5 reasons to appreciate nettles
1st May 2009
To most people nettles are a troublesome weed to be cursed, avoided or eradicated. Here are five reasons to appreciate them
The nettle is an excellent source of iron, calcium and magnesium, and a range of vitamins.
1. Wildlife For ethical and sustainable suppliers of Home and Garden goods and services check out the Ecologist Green Directory here
In the UK, the nettle supports more than 40 species of insect, including some of our most colourful butterflies. In late summer the huge quantity of seeds nettles produce provides a food source for many birds.
For centuries people have eaten nettles. At one point they would have been relished as springtime treat. In 1661 Samuel Pepys wrote in his diary of having eaten ‘… some nettle pudding, which was very good’. Nutritionally the nettle is an excellent source of iron, calcium and magnesium, and a range of vitamins. The young shoots can be used in soups and stews and in place of spinach.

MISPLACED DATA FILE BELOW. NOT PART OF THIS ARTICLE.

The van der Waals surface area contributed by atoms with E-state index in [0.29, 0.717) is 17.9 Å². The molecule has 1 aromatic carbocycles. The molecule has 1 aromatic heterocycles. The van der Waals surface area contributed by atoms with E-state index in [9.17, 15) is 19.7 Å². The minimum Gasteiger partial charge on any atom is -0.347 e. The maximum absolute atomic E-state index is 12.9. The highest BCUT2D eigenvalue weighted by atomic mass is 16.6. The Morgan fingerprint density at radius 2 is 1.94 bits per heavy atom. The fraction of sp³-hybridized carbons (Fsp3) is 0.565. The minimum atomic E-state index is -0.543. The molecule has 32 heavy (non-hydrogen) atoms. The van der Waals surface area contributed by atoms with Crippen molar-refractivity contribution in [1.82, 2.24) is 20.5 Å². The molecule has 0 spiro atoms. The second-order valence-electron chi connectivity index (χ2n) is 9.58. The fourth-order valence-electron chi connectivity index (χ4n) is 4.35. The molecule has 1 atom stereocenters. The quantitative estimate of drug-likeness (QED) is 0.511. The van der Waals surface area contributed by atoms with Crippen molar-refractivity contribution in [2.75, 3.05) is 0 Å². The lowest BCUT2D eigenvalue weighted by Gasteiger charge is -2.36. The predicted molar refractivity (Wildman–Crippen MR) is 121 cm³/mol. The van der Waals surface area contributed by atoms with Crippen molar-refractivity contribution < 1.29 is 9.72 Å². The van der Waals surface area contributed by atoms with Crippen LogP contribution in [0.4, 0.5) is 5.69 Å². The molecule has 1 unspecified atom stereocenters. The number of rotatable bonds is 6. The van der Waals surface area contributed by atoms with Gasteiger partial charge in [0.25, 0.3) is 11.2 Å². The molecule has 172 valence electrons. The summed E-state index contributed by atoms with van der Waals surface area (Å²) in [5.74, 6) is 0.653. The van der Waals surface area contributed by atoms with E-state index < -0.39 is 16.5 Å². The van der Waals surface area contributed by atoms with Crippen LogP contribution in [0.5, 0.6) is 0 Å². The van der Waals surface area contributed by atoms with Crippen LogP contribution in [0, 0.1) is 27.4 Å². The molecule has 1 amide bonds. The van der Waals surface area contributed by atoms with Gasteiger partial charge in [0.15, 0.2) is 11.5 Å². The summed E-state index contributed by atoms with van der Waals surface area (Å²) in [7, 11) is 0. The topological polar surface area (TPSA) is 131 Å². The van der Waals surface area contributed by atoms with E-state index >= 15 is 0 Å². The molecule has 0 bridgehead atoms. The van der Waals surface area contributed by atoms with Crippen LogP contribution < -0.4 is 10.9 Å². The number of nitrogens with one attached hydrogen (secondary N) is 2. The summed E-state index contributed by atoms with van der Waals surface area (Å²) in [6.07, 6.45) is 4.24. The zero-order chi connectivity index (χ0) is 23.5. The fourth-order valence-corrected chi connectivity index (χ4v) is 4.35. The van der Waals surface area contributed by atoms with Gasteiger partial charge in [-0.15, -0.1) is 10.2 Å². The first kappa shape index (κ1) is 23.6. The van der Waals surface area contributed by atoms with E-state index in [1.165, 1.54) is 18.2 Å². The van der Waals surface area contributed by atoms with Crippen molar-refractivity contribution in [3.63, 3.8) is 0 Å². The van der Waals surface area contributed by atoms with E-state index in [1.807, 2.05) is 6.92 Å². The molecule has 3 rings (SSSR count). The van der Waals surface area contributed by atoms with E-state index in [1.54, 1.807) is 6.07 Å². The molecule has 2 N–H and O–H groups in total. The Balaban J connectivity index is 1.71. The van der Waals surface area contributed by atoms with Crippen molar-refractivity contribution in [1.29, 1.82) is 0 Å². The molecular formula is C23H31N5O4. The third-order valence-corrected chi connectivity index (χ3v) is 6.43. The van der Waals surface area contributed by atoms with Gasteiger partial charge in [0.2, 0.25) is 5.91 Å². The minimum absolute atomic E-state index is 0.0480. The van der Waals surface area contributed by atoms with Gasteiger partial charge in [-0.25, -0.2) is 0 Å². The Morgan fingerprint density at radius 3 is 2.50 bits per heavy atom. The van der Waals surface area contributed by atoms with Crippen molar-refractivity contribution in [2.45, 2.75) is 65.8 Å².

Nettles have a long history as a medicinal herb. They are a valuable ingredient of herbal tonics and tinctures. Nettle is said to be an excellent detoxifier because of its diuretic properties. It is currently used to provide relief from ailments including allergies, anaemia and arthritic problems.
The first use of nettle as a fibre in clothmaking can be traced back to the Bronze Age. Research projects in Europe are trying to find economic ways of cultivating nettles and processing the fibre on a commercial scale.
5. In the Garden
Young, freshly cut nettles make an excellent compost activator. Nettles can also be made into a liquid plant-feed. Pack them into a bucket and steep them in water for two weeks, stirring occasionally. Strain and dilute one part nettle juice with 10 parts water.
13 -24 May is ‘Be Nice to Nettles’ Week, a CONE initiative.
For ethical and sustainable suppliers of Home and Garden goods and services check out the Ecologist Green Directory here
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